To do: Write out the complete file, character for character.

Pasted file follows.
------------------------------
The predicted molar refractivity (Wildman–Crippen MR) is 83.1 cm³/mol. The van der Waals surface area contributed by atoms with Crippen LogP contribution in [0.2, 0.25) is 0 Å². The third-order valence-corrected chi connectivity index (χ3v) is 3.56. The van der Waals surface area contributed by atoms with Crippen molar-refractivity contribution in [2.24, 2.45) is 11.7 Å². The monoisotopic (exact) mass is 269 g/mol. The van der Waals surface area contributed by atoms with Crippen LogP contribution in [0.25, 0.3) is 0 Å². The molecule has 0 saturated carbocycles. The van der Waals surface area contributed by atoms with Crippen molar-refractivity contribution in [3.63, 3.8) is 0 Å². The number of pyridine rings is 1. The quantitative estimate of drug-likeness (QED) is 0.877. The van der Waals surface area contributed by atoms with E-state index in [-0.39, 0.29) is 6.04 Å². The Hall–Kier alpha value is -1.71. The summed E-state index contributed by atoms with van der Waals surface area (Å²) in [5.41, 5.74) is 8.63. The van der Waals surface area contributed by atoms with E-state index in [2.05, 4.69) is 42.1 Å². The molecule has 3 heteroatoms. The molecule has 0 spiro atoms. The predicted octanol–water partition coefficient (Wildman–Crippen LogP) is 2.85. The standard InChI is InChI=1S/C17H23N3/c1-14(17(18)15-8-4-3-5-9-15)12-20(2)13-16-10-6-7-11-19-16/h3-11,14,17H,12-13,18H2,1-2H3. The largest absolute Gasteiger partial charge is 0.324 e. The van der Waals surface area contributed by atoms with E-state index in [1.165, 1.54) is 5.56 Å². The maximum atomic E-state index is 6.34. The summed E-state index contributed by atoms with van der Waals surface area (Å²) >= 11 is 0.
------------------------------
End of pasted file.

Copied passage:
The predicted molar refractivity (Wildman–Crippen MR) is 83.1 cm³/mol. The van der Waals surface area contributed by atoms with Crippen LogP contribution in [0.2, 0.25) is 0 Å². The third-order valence-corrected chi connectivity index (χ3v) is 3.56. The van der Waals surface area contributed by atoms with Crippen molar-refractivity contribution in [2.24, 2.45) is 11.7 Å². The monoisotopic (exact) mass is 269 g/mol. The van der Waals surface area contributed by atoms with Crippen LogP contribution in [0.25, 0.3) is 0 Å². The molecule has 0 saturated carbocycles. The van der Waals surface area contributed by atoms with Crippen molar-refractivity contribution in [3.63, 3.8) is 0 Å². The number of pyridine rings is 1. The quantitative estimate of drug-likeness (QED) is 0.877. The van der Waals surface area contributed by atoms with E-state index in [-0.39, 0.29) is 6.04 Å². The Hall–Kier alpha value is -1.71. The summed E-state index contributed by atoms with van der Waals surface area (Å²) in [5.41, 5.74) is 8.63. The van der Waals surface area contributed by atoms with E-state index in [2.05, 4.69) is 42.1 Å². The molecule has 3 heteroatoms. The molecule has 0 spiro atoms. The predicted octanol–water partition coefficient (Wildman–Crippen LogP) is 2.85. The standard InChI is InChI=1S/C17H23N3/c1-14(17(18)15-8-4-3-5-9-15)12-20(2)13-16-10-6-7-11-19-16/h3-11,14,17H,12-13,18H2,1-2H3. The largest absolute Gasteiger partial charge is 0.324 e. The van der Waals surface area contributed by atoms with E-state index in [1.165, 1.54) is 5.56 Å². The maximum atomic E-state index is 6.34. The summed E-state index contributed by atoms with van der Waals surface area (Å²) >= 11 is 0.